The last officially released version of the CCP4i graphical user interface was 1.2.7, which was included as part of CCP4 4.1, and since that release development of the interface project has continuted apace. This article outlines the changes that have happened so far, and the new features that people can expect to see in the next release.
CCP4i was originally developed by Liz Potterton, who worked on the project from its inception in 1997. Following the last release, Liz relinquished control of CCP4i in order to concentrate on the CCP4 Molecular Graphics project (see the CCP4 3D Molecular Graphics webpages). Long-term users of the interface will agree that the development of CCP4i is a great achievement, and we wish Liz every success with the new project.
As a result Liz's move, in April 2001 responsibility for the development of the graphical user interface passed to the Daresbury CCP4 group, with Peter Briggs as the new CCP4i project manager.
The symbolic move of CCP4i to DL was also accompanied by new CCP4i webpages, which can be accessed via the main CCP4 website or else directly at http://www.ccp4.ac.uk/ccp4i_main.php. This page contains lots of useful links - including information on problems with CCP4i. Suggestions, bug reports and other comments about CCP4i should now be sent to the standard CCP4 address at firstname.lastname@example.org.
As a part of handing over the reigns of the CCP4i project, in April Liz organised a one-day ``CCP4i Developers Workshop'' in York, with Liz and Peter acting as tutors. The aim of the workshop was to introduce programmers to the basics of writing task interfaces for CCP4i.
Notes from the workshop are available on the web, at http://www.ccp4.ac.uk/ccp4i/developers.html#workshop. Currently there are no plans to rerun the workshop, but this could change if there is sufficient interest - please let us know.
The next revision of CCP4i will be version 1.3, which will be included in the next release of the CCP4 suite sometime in early 2002. Many of the changes from 1.2.7 are relatively minor, basically fixing bugs and consolidating earlier changes. Also it has taken the Daresbury group a little while to get up to speed with the CCP4i project.
However there are still a number of significant developments planned for CCP4i 1.3, and these are detailed below.
Since March 2001, new interfaces have been released for the CCP4 programs ANISOANL, TLSANL, and OASIS. These interfaces will now officially be incorporated into CCP4i. A new interface is also planned for the accessible surface area program AREAIMOL.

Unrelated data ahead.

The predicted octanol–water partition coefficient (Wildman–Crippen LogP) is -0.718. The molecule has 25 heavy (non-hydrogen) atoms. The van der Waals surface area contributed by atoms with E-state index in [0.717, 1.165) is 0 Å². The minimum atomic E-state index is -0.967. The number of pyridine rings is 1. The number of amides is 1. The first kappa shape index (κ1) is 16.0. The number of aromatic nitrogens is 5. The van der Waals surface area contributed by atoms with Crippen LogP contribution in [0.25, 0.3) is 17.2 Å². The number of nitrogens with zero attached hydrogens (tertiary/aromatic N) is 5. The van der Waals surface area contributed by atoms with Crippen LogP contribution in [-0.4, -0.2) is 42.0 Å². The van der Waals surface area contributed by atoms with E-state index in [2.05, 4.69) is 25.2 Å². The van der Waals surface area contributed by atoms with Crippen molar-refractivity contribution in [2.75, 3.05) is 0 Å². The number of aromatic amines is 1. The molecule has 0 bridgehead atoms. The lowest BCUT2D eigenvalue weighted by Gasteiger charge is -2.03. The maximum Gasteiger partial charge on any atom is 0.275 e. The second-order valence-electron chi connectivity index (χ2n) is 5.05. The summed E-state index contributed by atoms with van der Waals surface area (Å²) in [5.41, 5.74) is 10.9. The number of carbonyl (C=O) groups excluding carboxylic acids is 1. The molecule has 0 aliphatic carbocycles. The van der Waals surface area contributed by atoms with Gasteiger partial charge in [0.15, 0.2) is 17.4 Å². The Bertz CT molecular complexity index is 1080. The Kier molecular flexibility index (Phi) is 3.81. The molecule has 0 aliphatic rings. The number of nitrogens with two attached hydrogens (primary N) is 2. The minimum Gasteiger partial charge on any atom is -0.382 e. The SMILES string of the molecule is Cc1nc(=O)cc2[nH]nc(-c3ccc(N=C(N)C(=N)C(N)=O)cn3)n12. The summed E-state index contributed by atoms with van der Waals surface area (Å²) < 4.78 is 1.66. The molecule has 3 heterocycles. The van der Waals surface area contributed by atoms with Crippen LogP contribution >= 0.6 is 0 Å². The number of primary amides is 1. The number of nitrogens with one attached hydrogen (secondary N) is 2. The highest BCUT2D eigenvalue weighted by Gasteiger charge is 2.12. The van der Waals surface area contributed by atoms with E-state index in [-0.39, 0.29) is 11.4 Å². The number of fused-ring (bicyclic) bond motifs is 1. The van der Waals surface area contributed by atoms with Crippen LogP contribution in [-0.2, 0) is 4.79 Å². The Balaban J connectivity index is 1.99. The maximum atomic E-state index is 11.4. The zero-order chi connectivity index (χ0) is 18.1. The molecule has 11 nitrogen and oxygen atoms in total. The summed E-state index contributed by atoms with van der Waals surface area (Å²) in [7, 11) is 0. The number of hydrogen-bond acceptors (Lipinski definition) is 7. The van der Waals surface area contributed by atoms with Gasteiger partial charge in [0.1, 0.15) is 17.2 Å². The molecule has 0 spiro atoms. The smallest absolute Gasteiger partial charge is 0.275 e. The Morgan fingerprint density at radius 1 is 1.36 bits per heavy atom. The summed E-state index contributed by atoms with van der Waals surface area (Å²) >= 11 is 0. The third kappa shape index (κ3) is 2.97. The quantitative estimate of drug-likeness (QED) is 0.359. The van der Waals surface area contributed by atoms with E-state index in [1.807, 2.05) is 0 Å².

In addition the major new programs planned for inclusion in CCP4 4.2 will have corresponding interfaces. These include ACORN (ab initio procedure for the determination of protein structure at atomic resolution), BEAST (maximum-likelihood molecular replacement program) and WHAT_CHECK (the subset of protein verification tools from the WHAT IF program).
A number of other minor changes have been made to existing interfaces in an attempt to improve ease of use, for example the Scalepack2mtz and Dtrek2mtz tasks have been combined into a single task interface to import scaled data. Also there has been some reorganisation of the tasks and modules menus, to improve the access to relevant tasks in some of the modules.
It is intended that the MapSlicer application should become the default viewer for CCP4 map files in CCP4i 1.3. MapSlicer offers interactive display of contoured 2D sections through density maps, as well as can displaying map header information. A prototype version of MapSlicer was released in CCP4 4.1 (see the article in the previous newsletter) but this new version has been substantially rewritten to add extra features and to improve portability.
The utility for installing new task interfaces has also been substantially upgraded. The aim is to provide a robust mechanism for installing and tracking ``third-party'' interfaces - that is, interfaces provided for non-CCP4 software by its authors. (An example of this is the ARP/wARP interface written by Tassos Perrakis and previewed in an earlier article.)
For users, the new utility offers options to install, review and uninstall these interfaces quickly and easily. New interfaces can also be installed either ``locally'' (so only the person installing the task can use it) or ``publically'' (so the new task is available to all users on the system).
For developers there is a simple mechanism for version control and options to run external scripts to perform checks on the system before installing the task. It is also intended that the installer/uninstaller will run from the command line, so that it can be incorporated into Makefiles or installation scripts for other packages.
Some aspects of CCP4i have been altered with the aim of enhancing usability of the interface, for example:
A major change from 1.2 to 1.3 is the addition of inline ``doc-comments'' in the CCP4i source code. These comments can be extracted and turned into html documentation of the CCP4i code, and both the commented code and the extracted documentation will be included in the next release. We hope that this will be useful for external programmers wishing to make CCP4i work more easily with their programs.
The majority of changes planned for CCP4i 4.2 are intended to consolidate the existing interface. A number of longer-term projects are also envisaged: